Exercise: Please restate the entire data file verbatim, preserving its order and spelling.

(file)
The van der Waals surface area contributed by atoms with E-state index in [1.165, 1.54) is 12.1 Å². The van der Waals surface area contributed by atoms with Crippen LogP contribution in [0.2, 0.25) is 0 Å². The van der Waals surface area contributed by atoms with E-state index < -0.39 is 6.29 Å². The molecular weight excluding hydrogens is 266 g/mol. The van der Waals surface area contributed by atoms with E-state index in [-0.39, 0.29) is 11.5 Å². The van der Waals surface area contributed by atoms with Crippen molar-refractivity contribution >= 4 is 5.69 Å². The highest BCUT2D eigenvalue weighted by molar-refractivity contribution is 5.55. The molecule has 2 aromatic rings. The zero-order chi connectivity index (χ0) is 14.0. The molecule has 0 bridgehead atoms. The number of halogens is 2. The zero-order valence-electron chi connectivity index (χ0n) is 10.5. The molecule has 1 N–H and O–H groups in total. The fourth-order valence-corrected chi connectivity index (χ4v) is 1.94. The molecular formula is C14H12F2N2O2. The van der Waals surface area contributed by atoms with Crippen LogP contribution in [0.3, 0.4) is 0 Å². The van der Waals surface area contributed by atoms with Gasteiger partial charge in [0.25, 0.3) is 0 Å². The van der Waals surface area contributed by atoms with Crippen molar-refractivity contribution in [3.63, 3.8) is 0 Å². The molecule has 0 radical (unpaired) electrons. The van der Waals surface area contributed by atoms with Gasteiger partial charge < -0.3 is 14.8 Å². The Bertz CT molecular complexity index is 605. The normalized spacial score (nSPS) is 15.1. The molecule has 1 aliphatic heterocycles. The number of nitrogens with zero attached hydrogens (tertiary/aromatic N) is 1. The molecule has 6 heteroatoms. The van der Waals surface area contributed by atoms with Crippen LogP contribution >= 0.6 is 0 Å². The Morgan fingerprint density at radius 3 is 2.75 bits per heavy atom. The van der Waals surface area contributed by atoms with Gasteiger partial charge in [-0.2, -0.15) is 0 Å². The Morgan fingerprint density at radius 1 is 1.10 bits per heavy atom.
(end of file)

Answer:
The van der Waals surface area contributed by atoms with E-state index in [1.165, 1.54) is 12.1 Å². The van der Waals surface area contributed by atoms with Crippen LogP contribution in [0.2, 0.25) is 0 Å². The van der Waals surface area contributed by atoms with E-state index < -0.39 is 6.29 Å². The molecular weight excluding hydrogens is 266 g/mol. The van der Waals surface area contributed by atoms with E-state index in [-0.39, 0.29) is 11.5 Å². The van der Waals surface area contributed by atoms with Crippen molar-refractivity contribution >= 4 is 5.69 Å². The highest BCUT2D eigenvalue weighted by molar-refractivity contribution is 5.55. The molecule has 2 aromatic rings. The zero-order chi connectivity index (χ0) is 14.0. The molecule has 0 bridgehead atoms. The number of halogens is 2. The zero-order valence-electron chi connectivity index (χ0n) is 10.5. The molecule has 1 N–H and O–H groups in total. The fourth-order valence-corrected chi connectivity index (χ4v) is 1.94. The molecular formula is C14H12F2N2O2. The van der Waals surface area contributed by atoms with Crippen LogP contribution in [0.3, 0.4) is 0 Å². The van der Waals surface area contributed by atoms with Gasteiger partial charge in [0.25, 0.3) is 0 Å². The van der Waals surface area contributed by atoms with Crippen molar-refractivity contribution in [3.63, 3.8) is 0 Å². The molecule has 0 radical (unpaired) electrons. The van der Waals surface area contributed by atoms with Gasteiger partial charge < -0.3 is 14.8 Å². The Bertz CT molecular complexity index is 605. The normalized spacial score (nSPS) is 15.1. The molecule has 1 aliphatic heterocycles. The number of nitrogens with zero attached hydrogens (tertiary/aromatic N) is 1. The molecule has 6 heteroatoms. The van der Waals surface area contributed by atoms with Crippen LogP contribution >= 0.6 is 0 Å². The Morgan fingerprint density at radius 3 is 2.75 bits per heavy atom. The van der Waals surface area contributed by atoms with Gasteiger partial charge in [-0.2, -0.15) is 0 Å². The Morgan fingerprint density at radius 1 is 1.10 bits per heavy atom.